1 9 GM Vidit Santosh Gujrathi 2686 3 7,2
2 11 GM Shirov, Alexei 2679 3 6,8
3 1 GM Caruana, Fabiano 2813 2,5 0,2
4 2 GM So, Wesley 2794 2,5 -1,6
5 3 GM Nakamura, Hikaru 2787 2,5 0,3
6 4 GM Adams, Michael 2745 2,5 0,3
7 5 GM Eljanov, Pavel 2741 2,5 -0,3
8 8 GM Rodshtein, Maxim 2687 2,5 3,4
9 10 GM Naiditsch, Arkadij 2684 2,5 3,6
10 12 GM Movsesian, Sergei 2677 2,5 3,1
11 13 GM Fressinet, Laurent 2676 2,5 0,9
12 14 GM Sargissian, Gabriel 2670 2,5 2,4
13 16 GM Salem, A.R. Saleh 2650 2,5 -0,1
14 17 GM Hou Yifan 2649 2,5 4
15 18 GM Granda Zuniga, Julio E 2648 2,5 1,1
16 21 GM Howell, David W L 2644 2,5 3,7
17 22 GM Grandelius, Nils 2642 2,5 5,6
18 23 GM Gupta, Abhijeet 2626 2,5 0,9
19 24 GM Van Foreest, Jorden 2615 2,5 5,9
20 25 GM L'ami, Erwin 2605 2,5 0,9
21 27 GM Lenderman, Aleksandr 2593 2,5 4,7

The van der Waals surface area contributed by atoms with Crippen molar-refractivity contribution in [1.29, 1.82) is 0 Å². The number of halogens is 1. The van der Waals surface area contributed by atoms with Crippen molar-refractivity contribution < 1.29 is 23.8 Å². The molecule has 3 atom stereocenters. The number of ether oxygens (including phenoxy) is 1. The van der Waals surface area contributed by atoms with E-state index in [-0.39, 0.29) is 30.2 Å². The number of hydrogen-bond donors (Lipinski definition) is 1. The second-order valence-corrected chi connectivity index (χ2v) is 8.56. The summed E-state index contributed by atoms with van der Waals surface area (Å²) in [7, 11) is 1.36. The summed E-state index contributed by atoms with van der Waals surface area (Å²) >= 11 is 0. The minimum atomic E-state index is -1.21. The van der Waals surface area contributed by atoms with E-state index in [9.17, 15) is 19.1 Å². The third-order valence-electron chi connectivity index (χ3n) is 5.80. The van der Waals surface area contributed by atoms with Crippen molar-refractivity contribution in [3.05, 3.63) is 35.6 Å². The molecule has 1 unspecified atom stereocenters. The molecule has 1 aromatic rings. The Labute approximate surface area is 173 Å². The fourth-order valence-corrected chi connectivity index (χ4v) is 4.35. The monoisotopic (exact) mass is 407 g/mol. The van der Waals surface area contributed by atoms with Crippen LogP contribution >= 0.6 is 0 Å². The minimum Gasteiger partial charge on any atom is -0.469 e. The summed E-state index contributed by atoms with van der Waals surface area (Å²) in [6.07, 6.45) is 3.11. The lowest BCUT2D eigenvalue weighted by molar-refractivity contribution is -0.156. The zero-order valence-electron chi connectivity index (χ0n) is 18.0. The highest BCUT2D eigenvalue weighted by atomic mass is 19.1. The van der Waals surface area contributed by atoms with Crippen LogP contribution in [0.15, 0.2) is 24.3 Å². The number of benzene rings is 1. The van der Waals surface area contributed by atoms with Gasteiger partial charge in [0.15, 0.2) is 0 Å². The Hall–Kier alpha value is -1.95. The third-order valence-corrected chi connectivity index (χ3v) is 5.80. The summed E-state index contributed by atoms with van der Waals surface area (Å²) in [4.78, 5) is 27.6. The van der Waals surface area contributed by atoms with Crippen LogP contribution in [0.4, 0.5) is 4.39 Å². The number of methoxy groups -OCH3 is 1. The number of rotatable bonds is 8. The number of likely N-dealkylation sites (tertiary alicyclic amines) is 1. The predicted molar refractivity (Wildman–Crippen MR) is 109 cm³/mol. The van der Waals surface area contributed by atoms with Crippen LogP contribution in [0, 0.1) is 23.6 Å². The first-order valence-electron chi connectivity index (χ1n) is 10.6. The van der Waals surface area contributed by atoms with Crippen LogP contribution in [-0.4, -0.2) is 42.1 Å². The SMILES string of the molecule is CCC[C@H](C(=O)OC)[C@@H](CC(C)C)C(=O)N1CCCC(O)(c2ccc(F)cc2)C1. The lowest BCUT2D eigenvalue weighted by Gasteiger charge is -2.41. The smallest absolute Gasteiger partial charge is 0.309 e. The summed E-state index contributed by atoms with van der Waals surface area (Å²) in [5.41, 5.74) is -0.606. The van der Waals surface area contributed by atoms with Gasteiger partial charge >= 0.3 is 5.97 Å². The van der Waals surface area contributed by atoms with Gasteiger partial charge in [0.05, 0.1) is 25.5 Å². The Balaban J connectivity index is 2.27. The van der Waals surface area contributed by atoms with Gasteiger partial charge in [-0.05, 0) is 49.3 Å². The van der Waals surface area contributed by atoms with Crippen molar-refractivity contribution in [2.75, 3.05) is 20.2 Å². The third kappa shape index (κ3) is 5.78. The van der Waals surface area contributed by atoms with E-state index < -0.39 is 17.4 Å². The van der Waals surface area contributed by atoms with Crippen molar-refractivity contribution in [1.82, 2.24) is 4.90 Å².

22 49 IM Paehtz, Elisabeth 2459 2,5 11,3
23 6 GM Leko, Peter 2709 2 -5,6
24 19 GM Meier, Georg 2648 2 -4,2
25 20 GM Bachmann, Axel 2645 2 -3,8
FM Mike Klein

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Mike Klein began playing chess at the age of four in Charlotte, NC. In 1986, he lost to Josh Waitzkin at the National Championship featured in the movie "Searching for Bobby Fischer." A year later, Mike became the youngest member of the very first All-America Chess Team, and was on the team a total of eight times. In 1988, he won the K-3 National Championship, and eventually became North Carolina's youngest-ever master. In 1996, he won clear first for under-2250 players in the top section of the World Open. Mike has taught chess full-time for a dozen years in New York City and Charlotte, with his students and teams winning many national championships. He now works at as a Senior Journalist and at as the Chief Chess Officer. In 2012, 2015, and 2018, he was awarded Chess Journalist of the Year by the Chess Journalists of America. He has also previously won other awards from the CJA such as Best Tournament Report, and also several writing awards for mainstream newspapers. His chess writing and personal travels have now brought him to more than 85 countries.